10. KodiakBeer

    KodiakBeer Member

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    That's the flaw. A power vacuum will be filled, and be filled by the most ruthless person or group. Marx actually viewed his ideal society as a group of workers collectives where each person had a say. Those collectives would negotiate with other collectives - a tractor collective would make agreements with a farm collective, who would both work with a fuel collective, etc. But all of this under a benign central authority who would guide them all for the common good.

    Unfortunately, the theory is complete balls because that central authority has ultimate control, and an army to enforce that control, and a national police force to seek out anyone not playing by the rules.

    Again, look at a feudal society - Russia itself under the Czar. You had various guilds and workers who by law, had certain rights and privileges. Even the lowly serf was only bound to work his masters land on certain days of the week, while the rest of the time he could devote to his own piece of land. Yet, in practice it didn't work out that way because the unlimited power of the nobility meant they could squeeze anyone they wanted.

    How is communism different? Isn't the central committee the Czar and his inner circle? Aren't local party officials the various barons and earls with their own little fiefs? In theory, both systems are supposed to protect the weak, but human nature doesn't work that way.
     
  11. lwd

    lwd Ace

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    Indeed governments in general and beaurcracies in particular have a tendency not to wither away. Some enlightened individuals may handover thier power but institutions ....

    His system would also have been pretty static from what I can see. Where would "venture capital" come from? I don't see any of the collectives as being
     
  12. CAC

    CAC Ace of Spades

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    This is all very interesting...I hope the thread continues...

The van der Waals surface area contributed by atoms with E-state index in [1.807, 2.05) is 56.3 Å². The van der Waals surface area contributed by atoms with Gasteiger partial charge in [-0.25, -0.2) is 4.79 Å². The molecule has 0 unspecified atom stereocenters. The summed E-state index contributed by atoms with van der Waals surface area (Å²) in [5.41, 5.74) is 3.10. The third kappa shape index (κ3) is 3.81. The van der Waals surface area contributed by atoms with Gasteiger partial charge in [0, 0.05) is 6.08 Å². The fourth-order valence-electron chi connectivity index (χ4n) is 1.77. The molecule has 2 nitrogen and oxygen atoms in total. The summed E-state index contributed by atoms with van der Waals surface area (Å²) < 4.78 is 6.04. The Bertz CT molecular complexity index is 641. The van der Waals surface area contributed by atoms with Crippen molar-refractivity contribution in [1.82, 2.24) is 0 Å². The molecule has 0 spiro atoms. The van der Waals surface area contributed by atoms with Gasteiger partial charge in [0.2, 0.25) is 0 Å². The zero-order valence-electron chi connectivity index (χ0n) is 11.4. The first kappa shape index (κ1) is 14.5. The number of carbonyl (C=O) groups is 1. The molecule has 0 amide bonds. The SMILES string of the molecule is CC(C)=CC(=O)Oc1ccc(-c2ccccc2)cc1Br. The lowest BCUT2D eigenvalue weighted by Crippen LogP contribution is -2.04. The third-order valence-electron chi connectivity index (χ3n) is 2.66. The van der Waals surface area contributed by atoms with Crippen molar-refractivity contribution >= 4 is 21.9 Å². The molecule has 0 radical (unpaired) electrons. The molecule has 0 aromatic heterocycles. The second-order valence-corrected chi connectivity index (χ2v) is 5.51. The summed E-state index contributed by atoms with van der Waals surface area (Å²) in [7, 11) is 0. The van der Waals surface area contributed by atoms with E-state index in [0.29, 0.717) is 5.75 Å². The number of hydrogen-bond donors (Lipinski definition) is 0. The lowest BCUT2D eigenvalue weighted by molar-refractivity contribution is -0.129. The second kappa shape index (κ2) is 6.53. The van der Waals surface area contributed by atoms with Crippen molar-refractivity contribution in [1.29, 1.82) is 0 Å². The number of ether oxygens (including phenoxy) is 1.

13. Smiley 2.0

    Smiley 2.0 Smiles

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    I agree. :2Xpray:
     
  14. denny

    denny Member

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    You have to do some reading and be able to sift through stuff.
    But going back.....the USA was a MUCH more progressive place in the 30's and 40's.
    Trade Unions were strong...IWW, The Communist Party...etc etc.
    There would have been no "New Deal" if it were not for Vladimir Lenin. Roosevelt was no progressive...he sold out his own progressive VP.
    But anyway.....You have to remember, The Russian Revolution was only a scant 15 years old when this all this started to come down. Roosevelt's advice to the Elite Class was to give some ground, or risk real threats to the privileged classes, ruling, USA party(s). They were scared to death.
    The trouble for Socialism is that Lenin died, and the revolution fell into the hands of Adolf Hitlers soul mate.....Joe Stalin. THOSE two should have joined with Japan.....but the split went the other way, and Russia eventually agreed to do the allies bidding in Europe.
    With maniacs Like Ford and IBM, with their strong German ties and fervent anti Semite and reactionary philosophies, coupled with a revolution gone bad with a bi-polar dictator, it was not hard to paint a bad picture of "communism". With Trotsky banished, and eventually murdered, Stalin was able to pervert the peoples army to form his power base. He set Socialism back 100 years, and made easy press for the USA Elites to label any and all anti-profit movements as evil and a "threat" to the so called free world.
    WWII ended...Truman was threatening nuclear annihilation on a whim, and the USA took over .....invading one autonomous country after another in the pursuit of World Democracy. It was a vicious cycle....you either crumbled to The USA via the IMF and World Bank.....or you allied yourself with the USSR
    Oddly enough...Herman Goring would provide the back bone of future USA foreign policy. "Give the people and enemy to be afraid of, and they will do whatever you tell them".
    The Japanese captured land not from Asians....but rather from French, British, Dutch, and USA colonies and armies. The power struggle was on in a way that even the fortune hunters of WWI could have imagined.
     
  15. CAC

    CAC Ace of Spades

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    No, it's not hard to paint a bad picture of communism...when you have the old USSR and China as role models...not to mention the lessons learnt from the failed hippie ' commune' lifestyle...
     
  16. Takao

    Takao Ace

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    The USA wasn't in the 20's. Indeed, during the 20's, the power of trade unions in the United States was low.


    The "New Deal" had nothing to do with Lenin...Not one thing. Had Vladimir Lenin never existed, there would still have been a "new Deal." Why? The Great Depression. Had the United States remained in times of wealth and prosperity, they would not have needed a "New Deal". When millions of "haves" become millions of "have nots", they get cranky.

    Had it not been for the Great Depression, trade unions in the US would have continued their fall off.